“Anyone who does not carry his cross and come after me, cannot be my disciple.”
“I hate you!” Devastating words to hear on t.v. shows or in real life, when a young teen and sometimes, in imitation, a younger sibling shouts these words as they stomp out of the room where a parent just told the child she or he cannot go over a friend’s house for a sleepover or to a concert. Undoubtedly, the child did not mean it in most cases. Hate is a strong word and, in this day and age, is often the cause of many deaths.
The dictionary says “hate” has origins in Greek, and also in a Semitic expression meaning ‘to love less, to turn away from or detach oneself from’.
Jewish people, in the time of Jesus and to this day, hold the love of family in great honor and respect, and place great emphasis on the family. The word in Jesus’ time did not mean negation but preference. Jesus, in Luke 14:26, was using the word as a rhetorical device, namely as a deliberate exaggeration to stress that anyone who wished to follow Him would have to carry his or her cross, give up family, possessions, wealth, and more in order to be his disciple. In other words, they would have to break from their comfort zone, which would be costly.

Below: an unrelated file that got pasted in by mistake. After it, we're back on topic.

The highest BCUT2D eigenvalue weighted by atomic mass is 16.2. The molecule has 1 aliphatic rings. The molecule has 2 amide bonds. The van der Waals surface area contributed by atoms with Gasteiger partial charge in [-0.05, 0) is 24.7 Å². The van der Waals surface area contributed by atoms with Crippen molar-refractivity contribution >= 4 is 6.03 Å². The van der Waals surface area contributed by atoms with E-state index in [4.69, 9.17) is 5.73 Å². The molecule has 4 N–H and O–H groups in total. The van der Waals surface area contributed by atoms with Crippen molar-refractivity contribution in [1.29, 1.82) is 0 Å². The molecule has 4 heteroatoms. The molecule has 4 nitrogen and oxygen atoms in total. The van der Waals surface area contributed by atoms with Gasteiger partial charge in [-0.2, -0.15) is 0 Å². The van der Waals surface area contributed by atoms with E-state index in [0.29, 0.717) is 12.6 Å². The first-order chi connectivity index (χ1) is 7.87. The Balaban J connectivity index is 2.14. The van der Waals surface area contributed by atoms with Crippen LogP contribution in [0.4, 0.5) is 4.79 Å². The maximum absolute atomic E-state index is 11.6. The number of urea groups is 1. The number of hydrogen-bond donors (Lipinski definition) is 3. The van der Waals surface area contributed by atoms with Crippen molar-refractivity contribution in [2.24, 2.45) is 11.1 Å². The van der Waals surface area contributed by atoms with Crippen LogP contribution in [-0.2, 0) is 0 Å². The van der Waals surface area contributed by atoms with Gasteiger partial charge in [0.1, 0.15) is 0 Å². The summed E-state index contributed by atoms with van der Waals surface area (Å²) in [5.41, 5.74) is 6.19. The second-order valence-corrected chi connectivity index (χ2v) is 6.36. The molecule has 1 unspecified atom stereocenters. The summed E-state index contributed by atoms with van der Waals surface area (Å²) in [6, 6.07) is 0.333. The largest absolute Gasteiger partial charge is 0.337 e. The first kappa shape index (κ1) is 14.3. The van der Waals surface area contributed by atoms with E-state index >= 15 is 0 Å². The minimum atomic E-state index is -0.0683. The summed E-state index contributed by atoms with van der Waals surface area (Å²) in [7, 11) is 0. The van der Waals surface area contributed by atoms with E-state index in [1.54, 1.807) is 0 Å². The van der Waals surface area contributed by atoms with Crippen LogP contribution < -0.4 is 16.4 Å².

We know of numerous saints who did just this: carried their cross to follow Jesus, costing them their lives, and, for so many, a martyred life. In the summer of 1943, on August 1, eleven Sisters of the Holy Family of Nazareth, after being imprisoned all night in a Nazi commissariat, were brought up and driven deep into a forest, where they were shot and killed and thrown into a grave they had to dig themselves.
The place was near a little Polish town, Nowogródek, which is now a part of Belarus. Here they ministered to the people who grew to love them dearly for their sacrifice. “The [Nazis] were killing priests and arresting fathers and mothers and other members of Polish families.” The people of Nowogródek asked the Sisters to pray for the release of their family members, and pray they did, asking that if a sacrifice was needed, they be the sacrifice, and that the families of Nowogródek be reunited. And so it was; on this day, the 4th of September, 79 years ago, the Sisters were given the honor of being called Blessed ---Blessed Sr. Stella and Her Ten Companions.
What cross are you asked to bear as you follow Jesus?
Sr. Celeste Hupert, CSFN